Badminton Association Career
1921-1934 Member of Badminton Association Executive Committee
1934-56 Vice President
1957-59 President and Chair of Executive Committee
1959-61 Honorary Life Vice President
Badminton Association of England Career
1935-52 Vice President
1947-61 Chair of Council
Brigadier (Ronald) Bruce Hay was a badminton man through and through, rising from a club official to the President of the International Badminton Federation in an involvement with the sport lasting more than 50 years right up to 1961 when he died in office as President and Chair of Council at the Badminton Association of England
His success was based on his endearing nature. The October 1961 issue of The Badminton Gazette wrote in his obituary that “he was a man of infinite charm and generous to a degree not often met in these days.”
He was born in Cheshire but brought up in London and his first involvement with the game came in 1909 before the First World War as a playing member of the Richmond Badminton Club in South-West London – he lived then in nearby Twickenham.
Within three years he had cut his administrative teeth by running the Surrey Championships. But it was as a member of the Logan BC that he took his first steps as an administrator. He was for many years a director and for some time chairman of the club.
A ship and oil broker like his father, election to the committee of the Badminton Association followed in 1921. By 1935 he was a Vice President of the offshoot Badminton Association of England, Chairman in 1947 and in 1952, by now living in London’s Hyde Park area, he became President, a position he held until his death.
By remaining chairman of the Council at the same time as being President, the
BA of E ensured they had a man with no intention of being just a figurehead President. He had a reputation for hard work and so it remained.
He was also chairman of its council for 14 years and had only stood down a few weeks before his death. On top of that, since 1946 he had chaired the All England Championships Committee.
Indeed, one of his proudest moments was in presenting the 1959 All England women’s singles trophy to Heather Ward (later Nielsen) when she became England’s first singles champion since the Second World War.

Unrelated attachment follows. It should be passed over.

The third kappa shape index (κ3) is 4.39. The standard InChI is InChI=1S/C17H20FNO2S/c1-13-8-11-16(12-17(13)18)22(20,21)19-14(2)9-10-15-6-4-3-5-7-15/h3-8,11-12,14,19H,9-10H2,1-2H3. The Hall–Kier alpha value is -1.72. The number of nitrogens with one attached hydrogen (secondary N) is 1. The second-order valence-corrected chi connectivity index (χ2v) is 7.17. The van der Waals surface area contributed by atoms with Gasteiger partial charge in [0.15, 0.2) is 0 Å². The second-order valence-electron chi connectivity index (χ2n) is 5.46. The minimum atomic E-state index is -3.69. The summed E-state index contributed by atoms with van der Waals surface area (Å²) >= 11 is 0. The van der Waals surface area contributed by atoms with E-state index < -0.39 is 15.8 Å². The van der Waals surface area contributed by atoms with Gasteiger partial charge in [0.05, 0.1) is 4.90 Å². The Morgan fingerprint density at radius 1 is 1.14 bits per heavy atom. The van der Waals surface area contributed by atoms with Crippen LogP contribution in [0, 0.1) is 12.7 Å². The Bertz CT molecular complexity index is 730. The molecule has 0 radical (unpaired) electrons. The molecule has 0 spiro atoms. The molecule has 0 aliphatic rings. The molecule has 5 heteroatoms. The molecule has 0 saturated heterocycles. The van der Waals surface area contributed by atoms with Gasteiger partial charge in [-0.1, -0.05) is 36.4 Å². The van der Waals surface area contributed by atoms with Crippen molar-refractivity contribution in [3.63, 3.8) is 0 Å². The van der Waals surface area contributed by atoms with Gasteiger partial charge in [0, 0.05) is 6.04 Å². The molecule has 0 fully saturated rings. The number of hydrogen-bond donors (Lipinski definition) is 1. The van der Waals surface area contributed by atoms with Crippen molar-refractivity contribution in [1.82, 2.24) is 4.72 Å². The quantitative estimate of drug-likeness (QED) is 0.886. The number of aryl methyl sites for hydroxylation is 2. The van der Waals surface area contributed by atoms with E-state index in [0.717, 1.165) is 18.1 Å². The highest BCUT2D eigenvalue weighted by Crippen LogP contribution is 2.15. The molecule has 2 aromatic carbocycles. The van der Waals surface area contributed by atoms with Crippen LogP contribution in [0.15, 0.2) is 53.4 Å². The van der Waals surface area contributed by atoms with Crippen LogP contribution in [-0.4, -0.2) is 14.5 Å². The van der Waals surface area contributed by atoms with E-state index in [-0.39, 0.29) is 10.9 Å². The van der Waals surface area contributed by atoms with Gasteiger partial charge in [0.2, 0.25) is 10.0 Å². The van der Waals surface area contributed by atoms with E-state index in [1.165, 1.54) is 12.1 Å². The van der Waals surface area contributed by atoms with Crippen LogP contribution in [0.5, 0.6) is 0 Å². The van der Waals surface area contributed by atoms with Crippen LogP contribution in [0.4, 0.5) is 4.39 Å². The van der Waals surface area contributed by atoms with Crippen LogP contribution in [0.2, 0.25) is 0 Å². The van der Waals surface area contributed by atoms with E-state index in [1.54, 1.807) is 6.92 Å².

But his impact on the international game was just as significant as his domestic achievements in an administrative capacity that ran for 40 years..
It was a direct result of his formative work leading to the launch of the new International Badminton Federation in 1934 that he was immediately elected a
Vice President. He had been chairman of an ad hoc committee formed to investigate all the difficulties and issues that needed to be resolved before the new IBF could come into being. This committee’s proposal for the constitution of the IBF was accepted without a single amendment by the nine national organisations represented for the founding of the IBF.
He was to juggle domestic and international issues successfully right up to the end, notably and deservedly becoming IBF President in 1957 for a two-year term and was so committed to the administration of the sport that he was virtually an ever-present figure at the IBF’s meetings.
But that didn’t mean he neglected his roots. He had been President of the Middlesex County Badminton Association since its formation and early in his badminton career he refereed tournaments such as the Surrey and the London Championships.
His early involvement in badminton was interrupted by the First World War (1914-18) where for two years he and his gunnery unit saw action at Ypres. He was mentioned in despatches four times and gained his DSO in 1917 connected with “incidents in the Somme”. In the post-War period he was for a year Commandant of the Namur province until the Army left that area of Belgium.
During that time he rose from Lieutenant-Colonel to Colonel and finally Brigadier.
In the Second World War his appointments included command of all gunner cadet training.
Away from badminton, his business career was fascinating as it developed from his work in oil and shipping to become by 1925 chairman and managing director of Novocrete and Cement Products Ltd, a company developing a new form of concrete for the construction industry, specifically for use in road building and housing.
He died in a London road accident on May 27 1961, three months after celebrating his golden wedding with wife Jolette (nee Hertslet), who was a prominent competitor in London tournaments and, like her husband, a member of the Logan Club.
His memory endures at the Yonex All England Open Championships with the perpetual trophy for the women’s singles winner awarded in his memory.and Sir Geroge Thomas credited him with “raising the Championship meeting to the position it now holds in public popularity.”
Sir George also described him “as having proved himself one of the finest and most indefatigable workers in the history of badminton.”
Badminton England Museum
The Badminton Gazette
-- By William Kings